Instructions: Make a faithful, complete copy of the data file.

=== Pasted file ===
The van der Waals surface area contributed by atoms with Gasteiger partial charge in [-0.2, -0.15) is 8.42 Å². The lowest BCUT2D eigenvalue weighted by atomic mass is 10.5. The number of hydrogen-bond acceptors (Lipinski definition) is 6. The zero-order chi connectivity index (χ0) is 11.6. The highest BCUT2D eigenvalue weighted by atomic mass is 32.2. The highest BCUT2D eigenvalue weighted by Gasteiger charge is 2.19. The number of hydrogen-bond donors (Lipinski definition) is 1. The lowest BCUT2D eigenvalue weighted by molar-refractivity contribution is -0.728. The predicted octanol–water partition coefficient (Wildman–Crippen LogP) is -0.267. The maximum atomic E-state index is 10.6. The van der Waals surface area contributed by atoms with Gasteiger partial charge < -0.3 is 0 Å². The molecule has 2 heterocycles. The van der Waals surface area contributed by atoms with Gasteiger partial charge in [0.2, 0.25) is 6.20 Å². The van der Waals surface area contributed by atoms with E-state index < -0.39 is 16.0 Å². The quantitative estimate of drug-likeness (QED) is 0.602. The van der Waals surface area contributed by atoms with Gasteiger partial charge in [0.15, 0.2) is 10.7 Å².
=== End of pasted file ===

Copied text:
The van der Waals surface area contributed by atoms with Gasteiger partial charge in [-0.2, -0.15) is 8.42 Å². The lowest BCUT2D eigenvalue weighted by atomic mass is 10.5. The number of hydrogen-bond acceptors (Lipinski definition) is 6. The zero-order chi connectivity index (χ0) is 11.6. The highest BCUT2D eigenvalue weighted by atomic mass is 32.2. The highest BCUT2D eigenvalue weighted by Gasteiger charge is 2.19. The number of hydrogen-bond donors (Lipinski definition) is 1. The lowest BCUT2D eigenvalue weighted by molar-refractivity contribution is -0.728. The predicted octanol–water partition coefficient (Wildman–Crippen LogP) is -0.267. The maximum atomic E-state index is 10.6. The van der Waals surface area contributed by atoms with Gasteiger partial charge < -0.3 is 0 Å². The molecule has 2 heterocycles. The van der Waals surface area contributed by atoms with Gasteiger partial charge in [0.2, 0.25) is 6.20 Å². The van der Waals surface area contributed by atoms with E-state index < -0.39 is 16.0 Å². The quantitative estimate of drug-likeness (QED) is 0.602. The van der Waals surface area contributed by atoms with Gasteiger partial charge in [0.15, 0.2) is 10.7 Å².